Every instance of a man's suffering the penalty of the law is an instance of the failure of that penalty in effecting its purpose, which is to deter.
I know not whether laws be right, or whether laws be wrong; All that we know who lie in gaol is that the wall is strong; And that each day is like a year, a year whose days are long.
Justice is justice though it's always delayed and finally done only by mistake.
They're not supposed to show prison films in prison. Especially ones that are about escaping.
The worst of prison life, he thought, was not being able to close his door.
I asked a man in prison once how he happened to be there and he said he had stolen a pair of shoes. I told him if he had stolen a railroad he would be a United States Senator.
When you are younger you get blamed for crimes you never committed and when you're older you begin to get credit for virtues you never possessed. It evens itself out.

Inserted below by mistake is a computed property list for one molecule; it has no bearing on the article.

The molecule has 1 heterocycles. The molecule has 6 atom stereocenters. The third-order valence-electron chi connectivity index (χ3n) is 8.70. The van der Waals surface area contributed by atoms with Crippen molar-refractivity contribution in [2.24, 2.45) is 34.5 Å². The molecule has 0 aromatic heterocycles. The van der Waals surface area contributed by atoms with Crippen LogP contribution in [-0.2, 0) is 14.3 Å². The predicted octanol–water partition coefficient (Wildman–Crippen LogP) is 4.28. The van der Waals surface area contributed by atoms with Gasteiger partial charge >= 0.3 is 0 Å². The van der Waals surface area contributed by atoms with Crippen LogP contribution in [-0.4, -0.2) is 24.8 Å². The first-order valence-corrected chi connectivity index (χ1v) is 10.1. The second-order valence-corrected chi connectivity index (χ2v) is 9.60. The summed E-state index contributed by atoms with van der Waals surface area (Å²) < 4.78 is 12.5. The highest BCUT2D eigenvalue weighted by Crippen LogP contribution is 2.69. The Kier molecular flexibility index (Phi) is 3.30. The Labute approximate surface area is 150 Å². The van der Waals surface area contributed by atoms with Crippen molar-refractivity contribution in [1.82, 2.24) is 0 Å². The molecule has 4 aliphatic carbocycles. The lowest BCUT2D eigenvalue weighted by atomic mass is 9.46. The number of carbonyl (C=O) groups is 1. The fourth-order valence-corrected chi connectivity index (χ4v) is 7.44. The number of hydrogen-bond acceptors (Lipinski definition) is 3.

Intellectual despair results in neither weakness nor dreams, but in violence. It is only a matter of knowing how to give vent to one's rage; whether one only wants to wander like madmen around prisons, or whether one wants to overturn them.
Corporal punishment falls far more heavily than most weighty pecuniary penalty.
We shall not yield to violence. We shall not be deprived of union freedoms. We shall never agree with sending people to prison for their convictions.
We who live in prison, and in whose lives there is no event but sorrow, have to measure time by throbs of pain, and the record of bitter moments.
Probably the only place where a man can feel really secure is in a maximum security prison, except for the imminent threat of release.
Women now have choices. They can be married, not married, have a job, not have a job, be married with children, unmarried with children. Men have the same choice we've always had: work, or prison.
We don't seem to be able to check crime, so why not legalize it and then tax it out of business.
What restrains us from killing is partly fear of punishment, partly moral scruple, and partly what may be described as a sense of humor.
The only effect of public punishment is to show the rabble how bravely it can be borne; and that every one who hath lost a toe-nail hath suffered worse.
The contagion of crime is like that of the plague. Criminals collected together corrupt each other; they are worse than ever when at the termination of their punishment they re-enter society.